From an economist's perspective, focusing on the impact of trade on jobs alone is unduly narrow, as many of the benefits of trade accrue to consumers, in the form of greater access to goods and services, rather than to producers. Nevertheless, employment is certainly an important issue, particularly given recent experience. In my remarks today I will explore the much-debated connection between trade and jobs. I will begin by asking whether trade in general destroys jobs, then consider the specific case of trade in business services, often referred to as outsourcing abroad or "offshoring." Broadly, I will argue that, although trade in general, and outsourcing abroad in particular, may bring with them structural change in the economy, they are not the principal reason for the current underperformance of the labor market. Rather, the sources of slow job creation are primarily domestic. I will conclude by discussing the role of government policies in addressing both the current weakness of the U.S. labor market and the plight of displaced workers. I should note before beginning that the views I express today are not necessarily those of my colleagues at the Federal Reserve.3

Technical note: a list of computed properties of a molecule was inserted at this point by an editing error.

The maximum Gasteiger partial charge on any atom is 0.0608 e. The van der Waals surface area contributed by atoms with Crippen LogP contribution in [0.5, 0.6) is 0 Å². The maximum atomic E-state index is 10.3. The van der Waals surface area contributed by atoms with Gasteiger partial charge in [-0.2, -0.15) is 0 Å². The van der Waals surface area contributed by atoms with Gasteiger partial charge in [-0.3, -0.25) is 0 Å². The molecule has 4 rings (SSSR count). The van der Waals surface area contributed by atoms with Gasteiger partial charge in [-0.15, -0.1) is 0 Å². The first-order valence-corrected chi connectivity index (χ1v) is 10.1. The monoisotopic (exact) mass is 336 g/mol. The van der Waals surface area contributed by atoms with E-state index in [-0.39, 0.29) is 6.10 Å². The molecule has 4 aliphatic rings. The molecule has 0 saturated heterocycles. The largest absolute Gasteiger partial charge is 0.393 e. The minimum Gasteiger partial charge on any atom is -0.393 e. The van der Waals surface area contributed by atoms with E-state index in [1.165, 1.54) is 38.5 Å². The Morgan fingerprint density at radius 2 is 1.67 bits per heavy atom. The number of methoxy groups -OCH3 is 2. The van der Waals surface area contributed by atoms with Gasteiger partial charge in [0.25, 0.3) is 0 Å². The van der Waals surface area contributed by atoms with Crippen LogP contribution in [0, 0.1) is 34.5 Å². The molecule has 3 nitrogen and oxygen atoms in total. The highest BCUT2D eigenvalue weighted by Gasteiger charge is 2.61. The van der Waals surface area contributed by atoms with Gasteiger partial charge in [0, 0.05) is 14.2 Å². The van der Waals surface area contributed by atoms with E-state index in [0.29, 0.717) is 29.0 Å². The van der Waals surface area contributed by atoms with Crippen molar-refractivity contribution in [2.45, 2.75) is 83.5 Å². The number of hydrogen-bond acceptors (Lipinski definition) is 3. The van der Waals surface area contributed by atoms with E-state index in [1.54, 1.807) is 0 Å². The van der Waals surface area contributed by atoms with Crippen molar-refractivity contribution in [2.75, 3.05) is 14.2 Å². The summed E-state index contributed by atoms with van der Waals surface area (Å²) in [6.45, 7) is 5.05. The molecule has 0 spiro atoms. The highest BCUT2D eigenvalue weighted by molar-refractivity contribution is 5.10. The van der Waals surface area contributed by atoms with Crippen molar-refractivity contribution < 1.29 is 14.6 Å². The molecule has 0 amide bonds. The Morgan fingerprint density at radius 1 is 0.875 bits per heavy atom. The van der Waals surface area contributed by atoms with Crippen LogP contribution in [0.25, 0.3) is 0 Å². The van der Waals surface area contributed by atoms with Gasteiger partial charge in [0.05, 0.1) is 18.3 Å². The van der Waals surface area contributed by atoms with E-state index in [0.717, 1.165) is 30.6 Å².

Does Trade Destroy Jobs?

Does trade destroy jobs? Increases in trade or changes in trading patterns can indeed destroy some specific jobs. People here in North Carolina are all too aware that increased foreign competition has been a factor in the loss of jobs recently experienced in textiles, furniture, and other industries. These job losses can loom large in specific industries and geographic areas, creating hardships for affected workers, their families, and their communities. The appropriate social and political response to these undeniable job losses is a critical issue, one to which I will return.